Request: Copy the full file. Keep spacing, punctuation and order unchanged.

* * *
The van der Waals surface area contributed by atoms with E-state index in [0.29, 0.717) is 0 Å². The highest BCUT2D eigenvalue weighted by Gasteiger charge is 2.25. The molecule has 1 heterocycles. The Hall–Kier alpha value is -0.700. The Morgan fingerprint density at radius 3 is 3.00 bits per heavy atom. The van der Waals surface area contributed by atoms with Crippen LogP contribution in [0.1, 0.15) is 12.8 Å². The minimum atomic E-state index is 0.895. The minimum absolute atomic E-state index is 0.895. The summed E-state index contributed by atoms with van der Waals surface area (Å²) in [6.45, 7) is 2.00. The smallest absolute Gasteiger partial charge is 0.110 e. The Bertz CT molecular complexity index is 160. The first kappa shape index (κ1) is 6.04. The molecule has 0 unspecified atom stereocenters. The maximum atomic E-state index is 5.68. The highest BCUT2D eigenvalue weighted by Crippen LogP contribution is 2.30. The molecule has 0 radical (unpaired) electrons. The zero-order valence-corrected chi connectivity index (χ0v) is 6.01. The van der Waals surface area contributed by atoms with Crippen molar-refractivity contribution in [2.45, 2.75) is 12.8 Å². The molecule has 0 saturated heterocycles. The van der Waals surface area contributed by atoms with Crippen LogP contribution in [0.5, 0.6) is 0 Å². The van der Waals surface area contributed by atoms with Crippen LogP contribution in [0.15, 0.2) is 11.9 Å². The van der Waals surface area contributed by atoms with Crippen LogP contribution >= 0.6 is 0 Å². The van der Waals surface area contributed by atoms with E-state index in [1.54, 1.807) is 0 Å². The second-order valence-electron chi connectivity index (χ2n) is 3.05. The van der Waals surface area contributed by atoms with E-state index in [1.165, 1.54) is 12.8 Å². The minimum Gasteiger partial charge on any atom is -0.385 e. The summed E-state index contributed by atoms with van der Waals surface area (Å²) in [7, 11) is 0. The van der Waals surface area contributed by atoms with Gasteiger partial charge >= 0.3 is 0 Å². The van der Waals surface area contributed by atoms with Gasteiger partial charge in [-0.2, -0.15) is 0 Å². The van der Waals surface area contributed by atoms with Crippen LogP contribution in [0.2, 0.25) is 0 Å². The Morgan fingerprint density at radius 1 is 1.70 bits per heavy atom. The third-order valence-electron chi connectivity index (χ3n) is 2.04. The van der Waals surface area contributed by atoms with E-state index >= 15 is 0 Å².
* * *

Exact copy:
The van der Waals surface area contributed by atoms with E-state index in [0.29, 0.717) is 0 Å². The highest BCUT2D eigenvalue weighted by Gasteiger charge is 2.25. The molecule has 1 heterocycles. The Hall–Kier alpha value is -0.700. The Morgan fingerprint density at radius 3 is 3.00 bits per heavy atom. The van der Waals surface area contributed by atoms with Crippen LogP contribution in [0.1, 0.15) is 12.8 Å². The minimum atomic E-state index is 0.895. The minimum absolute atomic E-state index is 0.895. The summed E-state index contributed by atoms with van der Waals surface area (Å²) in [6.45, 7) is 2.00. The smallest absolute Gasteiger partial charge is 0.110 e. The Bertz CT molecular complexity index is 160. The first kappa shape index (κ1) is 6.04. The molecule has 0 unspecified atom stereocenters. The maximum atomic E-state index is 5.68. The highest BCUT2D eigenvalue weighted by Crippen LogP contribution is 2.30. The molecule has 0 radical (unpaired) electrons. The zero-order valence-corrected chi connectivity index (χ0v) is 6.01. The van der Waals surface area contributed by atoms with Crippen molar-refractivity contribution in [2.45, 2.75) is 12.8 Å². The molecule has 0 saturated heterocycles. The van der Waals surface area contributed by atoms with Crippen LogP contribution in [0.5, 0.6) is 0 Å². The van der Waals surface area contributed by atoms with Crippen LogP contribution in [0.15, 0.2) is 11.9 Å². The van der Waals surface area contributed by atoms with Crippen LogP contribution >= 0.6 is 0 Å². The van der Waals surface area contributed by atoms with E-state index in [1.54, 1.807) is 0 Å². The second-order valence-electron chi connectivity index (χ2n) is 3.05. The van der Waals surface area contributed by atoms with E-state index in [1.165, 1.54) is 12.8 Å². The minimum Gasteiger partial charge on any atom is -0.385 e. The summed E-state index contributed by atoms with van der Waals surface area (Å²) in [7, 11) is 0. The van der Waals surface area contributed by atoms with Gasteiger partial charge >= 0.3 is 0 Å². The van der Waals surface area contributed by atoms with Gasteiger partial charge in [-0.2, -0.15) is 0 Å². The van der Waals surface area contributed by atoms with Crippen LogP contribution in [0.2, 0.25) is 0 Å². The Morgan fingerprint density at radius 1 is 1.70 bits per heavy atom. The third-order valence-electron chi connectivity index (χ3n) is 2.04. The van der Waals surface area contributed by atoms with E-state index >= 15 is 0 Å².